Thirty-day and one-year data from the STABLE II study have been published in the April 2020 issue of the Journal of Vascular Surgery (JVS) by Joseph V. Lombardi, MD, professor and chief of vascular surgery at Cooper University Hospital, Camden, New Jersey, and colleagues. The results demonstrate favorable clinical and anatomical outcomes for the treatment of rupture and malperfusion in the setting of acute, complicated type B aortic dissection (TBAD) with the Zenith dissection endovascular system from Cook Medical.
The authors note that the aim of the study was to evaluate the safety and effectiveness of the Zenith composite device design—covered stent graft and bare metal stent—for the treatment of patients with acute, complicated TBAD presenting with aortic rupture and/or vessel malperfusion.
In this prospective, nonrandomized, multicenter study, 73 patients (65.8% male; mean age, 60.7 years) with acute, complicated TBAD were enrolled between August 2012 and January 2015 to receive treatment with the Zenith dissection endovascular system in the U.S. and Japan.
Lombardi and colleagues detail that the primary safety endpoint was the rate of freedom from major adverse events at 30 days, and the primary effectiveness endpoint was the rate of survival at 30 days. The article published in JVS reports primary outcomes at 30 days and follow-up results through one year, reflecting study data as of March 2018.
Of 73 patients, 20 presented with aortic rupture (27%) and 57 presented with branch vessel obstruction/compromise (78%), including four patients presenting with both conditions. The covered stent graft was used in all patients (median, 1; range 1–3; one stent graft used in 64.4%; 47/73), and the bare metal dissection stent was used in 58 of 73 patients (79.5%).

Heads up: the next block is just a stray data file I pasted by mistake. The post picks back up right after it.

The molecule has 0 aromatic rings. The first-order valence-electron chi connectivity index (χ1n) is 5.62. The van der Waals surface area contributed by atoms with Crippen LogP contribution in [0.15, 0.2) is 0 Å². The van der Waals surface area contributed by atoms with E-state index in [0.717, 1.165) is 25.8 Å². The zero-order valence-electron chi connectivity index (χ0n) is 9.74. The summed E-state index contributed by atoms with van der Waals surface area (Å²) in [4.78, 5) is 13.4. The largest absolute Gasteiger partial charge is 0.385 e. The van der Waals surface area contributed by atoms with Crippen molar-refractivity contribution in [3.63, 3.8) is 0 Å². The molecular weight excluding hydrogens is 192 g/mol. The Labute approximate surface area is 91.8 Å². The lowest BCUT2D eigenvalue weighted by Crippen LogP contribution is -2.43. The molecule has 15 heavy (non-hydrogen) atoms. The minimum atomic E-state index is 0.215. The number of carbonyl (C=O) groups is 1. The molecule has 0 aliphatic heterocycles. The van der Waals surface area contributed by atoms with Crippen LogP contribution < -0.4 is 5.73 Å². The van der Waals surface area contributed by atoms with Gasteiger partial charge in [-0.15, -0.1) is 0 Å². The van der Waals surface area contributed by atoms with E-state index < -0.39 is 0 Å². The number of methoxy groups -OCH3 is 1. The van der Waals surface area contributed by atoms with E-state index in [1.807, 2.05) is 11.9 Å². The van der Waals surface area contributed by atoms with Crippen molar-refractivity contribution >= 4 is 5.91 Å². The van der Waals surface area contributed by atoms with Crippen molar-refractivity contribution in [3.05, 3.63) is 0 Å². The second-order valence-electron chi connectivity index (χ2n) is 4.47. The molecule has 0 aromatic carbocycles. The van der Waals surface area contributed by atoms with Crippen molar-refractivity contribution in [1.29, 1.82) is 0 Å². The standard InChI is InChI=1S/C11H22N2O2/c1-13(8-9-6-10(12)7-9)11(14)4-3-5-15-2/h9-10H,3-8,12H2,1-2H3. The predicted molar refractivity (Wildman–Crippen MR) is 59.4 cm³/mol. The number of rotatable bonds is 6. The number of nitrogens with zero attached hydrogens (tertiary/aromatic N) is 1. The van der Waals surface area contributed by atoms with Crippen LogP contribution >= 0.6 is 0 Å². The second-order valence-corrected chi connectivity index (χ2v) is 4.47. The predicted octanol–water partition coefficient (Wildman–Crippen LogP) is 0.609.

As reported in JVS, thirty-day mortality occurred in five patients (6.8%): one procedure related, three unrelated to dissection repair and one indeterminate. Thirty-day major adverse events included myocardial infarction (1.4%), bowel ischemia (1.4%), renal insufficiency/renal failure requiring dialysis (6.8%), stroke (6.8%), paraplegia or paraparesis (5.5%), and prolonged ventilator support (13.7%).
Lombardi et al also state that nine deaths occurred from 31 to 365 days (only one death related to dissection repair) and the Kaplan-Meier estimate of freedom from all-cause mortality was 80.3±4.7% at one year.
Furthermore, within 365 days, nine of 73 patients (12.3%) underwent 10 secondary interventions and no patients required conversion to open surgery.
At the 12-month follow-up, complete or partial thrombosis of the false lumen was seen in 100% of patients (46/46) within the stent graft region and in 97.4% of patients (38/39) within the dissection stent region.
Finally, growth (>5mm) of the maximum transaortic diameter was observed in 14.9% of patients (7/47) in the stent graft region and in 38.5% of patients (15/39) within the dissection stent region at 12 months.
Lombardi and colleagues remark that the STABLE II data were originally presented at the 2016 Vascular Annual Meeting of the Society for Vascular Surgery (June 8–11) in National Harbor, Maryland. The Zenith device was approved by the Food and Drug Administration (FDA) in early 2019, with the first patient treated in the U.S. with the device in April the same year.
The authors note that five-year follow-up is ongoing.